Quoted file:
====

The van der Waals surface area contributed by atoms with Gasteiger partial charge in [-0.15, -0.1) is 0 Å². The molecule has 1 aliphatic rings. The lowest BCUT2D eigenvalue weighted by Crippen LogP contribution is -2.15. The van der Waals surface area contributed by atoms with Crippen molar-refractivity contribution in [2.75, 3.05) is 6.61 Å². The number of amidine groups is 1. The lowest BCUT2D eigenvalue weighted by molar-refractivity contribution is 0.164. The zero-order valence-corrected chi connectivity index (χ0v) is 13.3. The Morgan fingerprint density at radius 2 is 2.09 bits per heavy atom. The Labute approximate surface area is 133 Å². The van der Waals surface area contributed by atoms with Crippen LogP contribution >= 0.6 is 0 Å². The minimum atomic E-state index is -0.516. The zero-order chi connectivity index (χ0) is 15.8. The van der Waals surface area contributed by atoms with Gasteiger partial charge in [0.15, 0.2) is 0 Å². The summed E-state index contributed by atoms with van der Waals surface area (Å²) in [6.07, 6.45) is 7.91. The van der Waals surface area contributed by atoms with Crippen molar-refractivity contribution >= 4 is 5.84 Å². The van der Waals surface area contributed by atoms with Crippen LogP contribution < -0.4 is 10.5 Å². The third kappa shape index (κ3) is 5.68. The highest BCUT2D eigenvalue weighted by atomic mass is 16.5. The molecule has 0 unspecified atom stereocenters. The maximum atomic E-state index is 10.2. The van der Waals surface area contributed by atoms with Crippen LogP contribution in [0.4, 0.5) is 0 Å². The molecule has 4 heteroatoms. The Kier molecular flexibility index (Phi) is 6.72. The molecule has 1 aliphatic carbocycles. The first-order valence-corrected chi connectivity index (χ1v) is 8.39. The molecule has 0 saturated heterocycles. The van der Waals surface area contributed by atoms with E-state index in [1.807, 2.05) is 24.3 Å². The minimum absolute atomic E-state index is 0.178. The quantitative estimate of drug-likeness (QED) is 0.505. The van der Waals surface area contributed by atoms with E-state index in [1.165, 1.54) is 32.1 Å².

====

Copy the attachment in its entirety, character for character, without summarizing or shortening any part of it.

The van der Waals surface area contributed by atoms with Gasteiger partial charge in [-0.15, -0.1) is 0 Å². The molecule has 1 aliphatic rings. The lowest BCUT2D eigenvalue weighted by Crippen LogP contribution is -2.15. The van der Waals surface area contributed by atoms with Crippen molar-refractivity contribution in [2.75, 3.05) is 6.61 Å². The number of amidine groups is 1. The lowest BCUT2D eigenvalue weighted by molar-refractivity contribution is 0.164. The zero-order valence-corrected chi connectivity index (χ0v) is 13.3. The Morgan fingerprint density at radius 2 is 2.09 bits per heavy atom. The Labute approximate surface area is 133 Å². The van der Waals surface area contributed by atoms with Crippen LogP contribution >= 0.6 is 0 Å². The minimum atomic E-state index is -0.516. The zero-order chi connectivity index (χ0) is 15.8. The van der Waals surface area contributed by atoms with Gasteiger partial charge in [0.15, 0.2) is 0 Å². The summed E-state index contributed by atoms with van der Waals surface area (Å²) in [6.07, 6.45) is 7.91. The van der Waals surface area contributed by atoms with Crippen molar-refractivity contribution >= 4 is 5.84 Å². The van der Waals surface area contributed by atoms with Crippen LogP contribution < -0.4 is 10.5 Å². The third kappa shape index (κ3) is 5.68. The highest BCUT2D eigenvalue weighted by atomic mass is 16.5. The molecule has 0 unspecified atom stereocenters. The maximum atomic E-state index is 10.2. The van der Waals surface area contributed by atoms with Crippen LogP contribution in [0.4, 0.5) is 0 Å². The molecule has 4 heteroatoms. The Kier molecular flexibility index (Phi) is 6.72. The molecule has 1 aliphatic carbocycles. The first-order valence-corrected chi connectivity index (χ1v) is 8.39. The molecule has 0 saturated heterocycles. The van der Waals surface area contributed by atoms with E-state index in [1.807, 2.05) is 24.3 Å². The minimum absolute atomic E-state index is 0.178. The quantitative estimate of drug-likeness (QED) is 0.505. The van der Waals surface area contributed by atoms with E-state index in [1.165, 1.54) is 32.1 Å².